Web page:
Rallying is a type of motorsports that takes place on both public and private roads. It is held at different locations and the drivers have to compete on different terrains each time. Furthermore, rallying is a relatively different sport as compared to other types such as Formula One. The basic difference is that in rallying two individuals are placed in a vehicle. One is the driver and the other is the navigator.
Moreover, the terrains consist of roads, muddy areas, and circuits with gravel, sand, dust, and pebbles, etc. It is undoubtedly a tough competition, requiring each time to finish a track in the quickest possible time. The Circuit of Munster Rally is one such example. Let us discuss how it is different from other rallying competitions.
Pre-World War 1 Era
The term ‘rally’ dates back to the first Monte Carlo Rally which took place in 1911. At the time, there were very few events that occupied the term. However, it originally began in 1894 when the Paris-Rouen Horseless Carriage Competition was held. Since the event was covered by the Paris newspaper ‘Le Petit Journal’ the event gained the attention of the public and even received entries from several manufacturers. Things were a bit different back then. Prizes were decided based on the jury’s experience after riding in each car. Albert Lemaitre was the first-ever winner with his 3hp Peugeot.
Although the First World War era did not bring much to the rallying world but it was not until 1924 when rallying resuscitated and from then onwards has been a regular sport held at different venues each year. Soon, the World Rally Championship was born and different countries started participating. Several variations of the Alpine theme were introduced in Italy, France, Austria, Germany and Switzerland. The most important amongst which was Austria’s ‘Alpenfahrt’. Then, the French started their ‘Rally des Alpes Francaises’ in 1932 and Ireland with their ‘Ulster Motor Rally’ in 1931.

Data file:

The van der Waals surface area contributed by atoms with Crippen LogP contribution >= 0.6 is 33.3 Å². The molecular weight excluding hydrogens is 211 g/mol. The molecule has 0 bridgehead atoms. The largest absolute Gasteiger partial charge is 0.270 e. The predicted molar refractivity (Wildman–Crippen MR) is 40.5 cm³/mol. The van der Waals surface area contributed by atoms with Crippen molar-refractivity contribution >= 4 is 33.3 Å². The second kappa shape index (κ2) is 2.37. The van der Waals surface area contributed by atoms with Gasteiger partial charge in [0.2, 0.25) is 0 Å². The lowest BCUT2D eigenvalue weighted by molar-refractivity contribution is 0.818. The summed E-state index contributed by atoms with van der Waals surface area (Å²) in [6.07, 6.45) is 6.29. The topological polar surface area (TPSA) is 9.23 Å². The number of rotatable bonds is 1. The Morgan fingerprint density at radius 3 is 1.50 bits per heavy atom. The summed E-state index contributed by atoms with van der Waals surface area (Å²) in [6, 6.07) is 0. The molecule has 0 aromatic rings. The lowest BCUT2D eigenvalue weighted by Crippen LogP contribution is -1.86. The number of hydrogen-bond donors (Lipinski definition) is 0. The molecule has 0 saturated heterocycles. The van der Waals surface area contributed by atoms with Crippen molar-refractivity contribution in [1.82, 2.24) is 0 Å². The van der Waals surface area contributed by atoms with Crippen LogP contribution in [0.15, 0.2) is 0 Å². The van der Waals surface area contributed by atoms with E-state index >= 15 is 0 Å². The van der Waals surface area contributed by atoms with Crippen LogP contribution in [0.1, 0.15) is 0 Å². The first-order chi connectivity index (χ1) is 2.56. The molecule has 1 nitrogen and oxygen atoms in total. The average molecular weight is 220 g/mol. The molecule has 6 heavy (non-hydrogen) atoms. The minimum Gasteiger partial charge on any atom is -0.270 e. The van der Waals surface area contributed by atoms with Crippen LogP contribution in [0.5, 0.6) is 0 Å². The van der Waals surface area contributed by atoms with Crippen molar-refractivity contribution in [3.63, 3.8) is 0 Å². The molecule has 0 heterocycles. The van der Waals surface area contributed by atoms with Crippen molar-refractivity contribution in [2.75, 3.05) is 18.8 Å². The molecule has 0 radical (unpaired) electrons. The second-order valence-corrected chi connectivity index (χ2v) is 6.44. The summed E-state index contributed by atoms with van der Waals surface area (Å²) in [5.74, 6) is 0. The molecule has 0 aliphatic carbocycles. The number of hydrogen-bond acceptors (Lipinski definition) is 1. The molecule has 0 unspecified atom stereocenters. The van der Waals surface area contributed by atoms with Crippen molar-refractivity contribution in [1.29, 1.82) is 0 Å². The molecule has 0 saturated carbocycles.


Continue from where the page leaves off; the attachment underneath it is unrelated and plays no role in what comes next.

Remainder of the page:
As mentioned previously, rallying is also unique due to variations in its rallying courses. Rallies take place on different circuits that consist of snow, ice, asphalt, and gravel as well. In some cases, a circuit will consist of every variation i.e. from plain roads to asphalt tracks. Although the drivers are sometimes provided a chance to become familiar with the track but otherwise, it is totally up to the skills of the driver and his navigator.
Moreover, you will observe that the circuits are such that the cars are sent flying in the air because the driver simply does not know what lies ahead. Typical rallies consist of special stages and transport stages. Special stages consist of relatively short tracks usually upto 50 km.
Teams have to complete the stages in the shortest amount of time. Whereas, the transport stages on the other hand require the cars to be driven under their own powers with a specific time limit. Furthermore, penalties are imposed if the track is completed either too slow or too fast.
The Circuit of Munster Rally was previously held in Limerick, which is a city in county Limerick, Ireland. Furthermore, the rally headquarters, Service, Parc Ferme & Trailer park are not more than a 2-minute drive from the M7 motorway. Therefore, you shall easily be able to locate and access the venue.
- Round 4 of the Triton National Rally Championship
- Round 3 of the Top Part West Coast Rally Championship
- Max 120-Kilometer tracks
2019 Circuit of Munster Rally
The 2019 Circuit of Munster Rally began with driver Monaghan Josh Muffet and his co-driver Andy Hayes taking the lead on the third stage having won the Lyons of Limerick Circuit of Munster Rally. They had successfully managed to complete the track ahead of Declan and Brian Doyle by 21.1 seconds.
Then, it was Kelly who overtook Muffet by 4.8 seconds due to Muffet’s vehicle having gear issues, followed by Boyle 3.6 seconds behind. Boyle was the man of the show who was chasing Kelly and shortened the lead by 1.8 seconds. However, the race had to be stopped since driver Donegal’s Declan Gallagher crashed his Proton Iriz R5.
To sum it up, Kelly finished at the seventh spot due to the throttle body spring giving up and was forced to retire. Furthermore, Moffett had succeeded in claiming his campaign’s third win and Donegal’s Michael Boyle claiming the runner-up position.